CEO talks about changing face of Macy’s

Marshall Field’s switch to Macy’s created challenges for retail merchandisers.

Kelly Gulbrandson

Last September, Macy’s North bought Marshall Field’s from the Target Corporation, creating a change that gives those in the Twin Cities metro area a new brand to ponder.

Frank Guzzetta, chairman and chief executive officer of Macy’s North, which is comprised of Minnesota and seven other northern states, spoke Tuesday at the McNamara Alumni Center for the first installment of the Carlson School of Management’s First Tuesday Luncheon series.

Emily Nelson, event planner for the Carlson School, said the series brings in local business professionals to talk about industry issues.

During the lecture, Guzzetta said it was hard for customers to become familiar with the brand change at first, since some people still thought of the store as Marshall Field’s or Dayton’s, Marshall Field’s predecessor.

While a major component of the transformation was making physical changes to the buildings, Guzzetta said another challenge that still exists is to make customers believe Macy’s is their hometown store.

Macy’s had an advantage in marketing its brand because of its national reputation and peoples’ familiarity with the Macy’s Thanksgiving Day Parade. But he said 80 percent of Macy’s marketing was focused locally so as to familiarize existing customers to the name change.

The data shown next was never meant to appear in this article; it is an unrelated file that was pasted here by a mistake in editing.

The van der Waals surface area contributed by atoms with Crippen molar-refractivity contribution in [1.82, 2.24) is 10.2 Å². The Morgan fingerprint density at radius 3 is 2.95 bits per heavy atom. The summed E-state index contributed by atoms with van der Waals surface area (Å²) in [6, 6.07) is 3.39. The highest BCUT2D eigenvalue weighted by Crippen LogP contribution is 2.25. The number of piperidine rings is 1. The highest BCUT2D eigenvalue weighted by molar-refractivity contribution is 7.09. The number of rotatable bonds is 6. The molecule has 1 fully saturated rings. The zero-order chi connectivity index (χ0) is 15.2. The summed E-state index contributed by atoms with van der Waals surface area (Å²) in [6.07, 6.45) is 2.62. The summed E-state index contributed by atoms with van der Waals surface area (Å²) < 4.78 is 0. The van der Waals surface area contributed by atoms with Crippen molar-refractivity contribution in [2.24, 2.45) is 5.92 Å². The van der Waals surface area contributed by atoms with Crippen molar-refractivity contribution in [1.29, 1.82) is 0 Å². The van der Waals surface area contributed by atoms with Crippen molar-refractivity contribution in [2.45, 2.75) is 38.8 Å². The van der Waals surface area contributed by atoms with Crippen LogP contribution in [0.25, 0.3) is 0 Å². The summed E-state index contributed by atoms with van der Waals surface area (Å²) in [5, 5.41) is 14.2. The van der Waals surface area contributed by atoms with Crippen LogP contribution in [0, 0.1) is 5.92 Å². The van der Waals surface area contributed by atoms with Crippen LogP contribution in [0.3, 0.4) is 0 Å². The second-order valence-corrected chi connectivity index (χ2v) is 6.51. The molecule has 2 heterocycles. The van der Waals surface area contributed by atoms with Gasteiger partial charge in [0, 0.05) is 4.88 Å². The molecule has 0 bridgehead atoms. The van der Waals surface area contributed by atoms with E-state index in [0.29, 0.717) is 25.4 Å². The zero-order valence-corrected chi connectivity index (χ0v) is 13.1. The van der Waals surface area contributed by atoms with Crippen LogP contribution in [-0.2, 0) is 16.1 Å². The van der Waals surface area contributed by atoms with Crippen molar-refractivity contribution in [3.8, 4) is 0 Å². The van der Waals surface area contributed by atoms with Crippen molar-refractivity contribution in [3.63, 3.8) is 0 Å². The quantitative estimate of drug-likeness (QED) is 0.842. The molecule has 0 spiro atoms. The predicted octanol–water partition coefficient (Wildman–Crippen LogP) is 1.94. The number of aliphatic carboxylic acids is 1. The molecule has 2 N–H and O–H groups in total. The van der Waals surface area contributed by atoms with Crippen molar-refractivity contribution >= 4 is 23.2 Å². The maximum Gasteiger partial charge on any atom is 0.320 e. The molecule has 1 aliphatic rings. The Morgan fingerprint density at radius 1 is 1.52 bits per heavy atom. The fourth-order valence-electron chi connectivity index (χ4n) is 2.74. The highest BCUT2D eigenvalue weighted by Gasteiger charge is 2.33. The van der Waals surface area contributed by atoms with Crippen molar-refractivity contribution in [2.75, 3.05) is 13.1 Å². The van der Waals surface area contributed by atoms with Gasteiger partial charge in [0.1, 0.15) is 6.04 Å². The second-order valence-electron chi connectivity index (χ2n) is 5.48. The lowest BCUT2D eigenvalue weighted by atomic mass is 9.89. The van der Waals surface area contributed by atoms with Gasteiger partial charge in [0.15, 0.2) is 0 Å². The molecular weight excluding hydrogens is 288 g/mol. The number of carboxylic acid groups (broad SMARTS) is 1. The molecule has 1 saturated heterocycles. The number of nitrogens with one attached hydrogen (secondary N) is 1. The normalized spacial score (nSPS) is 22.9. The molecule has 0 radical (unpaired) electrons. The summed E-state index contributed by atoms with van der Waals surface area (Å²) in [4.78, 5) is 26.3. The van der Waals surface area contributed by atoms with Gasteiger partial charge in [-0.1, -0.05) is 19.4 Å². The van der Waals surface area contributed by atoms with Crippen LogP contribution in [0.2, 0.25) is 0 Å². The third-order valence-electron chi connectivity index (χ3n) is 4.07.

Wayne Mueller, a marketing and logistics management lecturer in the Carlson School, said while Macy’s is still in the brand-building stage, it will likely break through nationally in the coming years.

“Customers need awareness and familiarity of a brand before recognizing it as a new brand,” he said.

Guzzetta said keeping previous Marshall Field’s traditions in the Minneapolis Macy’s store, such as the holiday display and annual flower shows, will help maintain customer loyalty.

“Department stores are the most enduring local institutions,” he said when speaking about the condition of the retail industry.

Despite this, Mueller said department stores traditionally have had the hardest time expanding. Stores like Target, which experience more growth, are challenging higher-end department stores, he said.

Marketing and finance junior Tyler Pearson said he doesn’t think brand changes will impact students looking for jobs in the retail industry.

He also said a company’s brand is its identity, and Macy’s will continue to be a “powerhouse.”

“With Macy’s, customers know they are getting high-quality merchandise,” he said.